Dave Reynolds, applications engineer, Prestolite's Leece-Neville Div., thinks that safety considerations can be satisfied through logic questioning within the engine ECU. "The ECU must consider many variables and make sure all vital systems have sufficient power before the alternator set voltage could be reduced."

Although "smart" alternators will ultimately save some fuel, they might also add a new level of complication to technicians' lives. Unless techs are smart-alternator savvy, they might be perplexed to see the voltmeter needle drop to 12V when they rev engines, instead of rising to 14. Such a reading would not necessarily be a sign of a battery problem, but rather an indication that the alternator gain control was working properly.

Sandin International, a major producer of heavy-duty A/C compressors, says the most promising parasitic-load reducing technology for this peripheral is the variable displacement compressor currently used in light-duty vehicles. This type of compressor has a swash plate angle that changes to produce precisely the pressure needed to control refrigerant flow and provide cooling to the driving compartment, yet at the same time maintain constant suction. (Standard compressors have fixed-angle swash plates that move compressor pistons back and forth.)

The advantage to this variability is that it enables the compressor to run in a partially loaded mode. Depending on ambient temperature in the cab, the compression stroke can be decreased from a maximum of 150 cc to 50 cc, greatly reducing the compressor's power draw.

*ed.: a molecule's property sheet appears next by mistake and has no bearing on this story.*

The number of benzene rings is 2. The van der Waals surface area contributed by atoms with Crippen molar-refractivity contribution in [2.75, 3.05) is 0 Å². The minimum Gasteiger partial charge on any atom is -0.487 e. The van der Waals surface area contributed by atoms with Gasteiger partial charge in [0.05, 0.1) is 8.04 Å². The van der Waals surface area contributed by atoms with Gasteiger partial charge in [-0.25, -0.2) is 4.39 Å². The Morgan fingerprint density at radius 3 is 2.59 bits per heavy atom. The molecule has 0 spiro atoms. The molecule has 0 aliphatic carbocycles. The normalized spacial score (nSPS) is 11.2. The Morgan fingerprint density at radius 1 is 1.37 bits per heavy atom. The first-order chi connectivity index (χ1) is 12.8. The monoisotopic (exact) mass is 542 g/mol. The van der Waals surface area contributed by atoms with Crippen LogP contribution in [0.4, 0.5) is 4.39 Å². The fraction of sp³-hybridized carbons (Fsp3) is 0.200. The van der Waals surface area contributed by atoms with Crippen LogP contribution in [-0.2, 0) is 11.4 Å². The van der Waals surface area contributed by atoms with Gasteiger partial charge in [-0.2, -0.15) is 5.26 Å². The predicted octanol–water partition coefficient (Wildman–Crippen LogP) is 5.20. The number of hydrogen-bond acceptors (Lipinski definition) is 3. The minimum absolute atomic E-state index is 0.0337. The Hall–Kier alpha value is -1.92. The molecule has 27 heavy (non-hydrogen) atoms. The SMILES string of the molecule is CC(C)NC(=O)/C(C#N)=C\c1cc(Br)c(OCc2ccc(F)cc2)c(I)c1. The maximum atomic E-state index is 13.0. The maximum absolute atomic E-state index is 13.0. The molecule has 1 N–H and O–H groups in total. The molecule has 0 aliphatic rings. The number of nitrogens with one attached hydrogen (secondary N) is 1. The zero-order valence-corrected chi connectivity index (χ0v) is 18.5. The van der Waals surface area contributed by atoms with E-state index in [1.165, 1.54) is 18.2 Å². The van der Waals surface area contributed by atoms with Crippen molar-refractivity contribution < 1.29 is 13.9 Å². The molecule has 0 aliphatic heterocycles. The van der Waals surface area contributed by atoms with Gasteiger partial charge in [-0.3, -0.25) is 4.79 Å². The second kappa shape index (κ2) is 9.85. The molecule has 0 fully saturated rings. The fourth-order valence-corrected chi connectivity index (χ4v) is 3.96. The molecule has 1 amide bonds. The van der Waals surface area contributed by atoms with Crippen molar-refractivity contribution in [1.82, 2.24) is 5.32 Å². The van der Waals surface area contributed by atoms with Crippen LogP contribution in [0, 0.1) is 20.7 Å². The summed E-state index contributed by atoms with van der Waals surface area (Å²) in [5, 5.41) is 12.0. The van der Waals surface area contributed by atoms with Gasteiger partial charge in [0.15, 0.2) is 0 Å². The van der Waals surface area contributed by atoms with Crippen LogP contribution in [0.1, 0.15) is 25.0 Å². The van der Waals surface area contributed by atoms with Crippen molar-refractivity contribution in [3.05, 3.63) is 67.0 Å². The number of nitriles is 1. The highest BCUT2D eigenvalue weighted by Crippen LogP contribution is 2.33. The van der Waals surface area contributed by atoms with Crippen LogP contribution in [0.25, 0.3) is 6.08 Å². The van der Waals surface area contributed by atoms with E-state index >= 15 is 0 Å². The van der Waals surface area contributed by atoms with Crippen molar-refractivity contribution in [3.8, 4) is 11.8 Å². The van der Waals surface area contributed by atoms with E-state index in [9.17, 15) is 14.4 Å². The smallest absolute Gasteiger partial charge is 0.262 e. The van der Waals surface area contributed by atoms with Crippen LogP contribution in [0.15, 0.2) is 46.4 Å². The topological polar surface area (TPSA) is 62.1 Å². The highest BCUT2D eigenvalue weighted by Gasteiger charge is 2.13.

To make this technology practical for heavy-duty trucks, the industry would have to standardize on a single style compressor -- which means reducing the number of compressor mounting styles and configurations on the market, says Sandin.

Flange-mounted air compressors are the least likely candidates to join an accessory-management system because they run directly off engine gearing and are intended to work continuously.

By NHTSA mandate, the air compressor must provide air on demand to the wet tank whenever tank pressure drops to 100 psi. But in many truck applications, the low-pressure pump that delivers fuel to the unit injectors runs off the air compressor. This flow cannot be interrupted, and as a result the air compressor will continue to function much as it does today.

According to AlliedSignal, however, improved intake-valve design is expected to help its air compressors reduce their 0.8-hp. power draw in the unloaded mode to 0.4, thus saving some fuel.

Semi-integral power-assisted steering systems, which lessen the amount of driver effort needed to turn the steering wheel, also contribute to parasitic power loss. Powered by constant-displacement pumps, these systems maintain a constant pressure head while trucks are operating.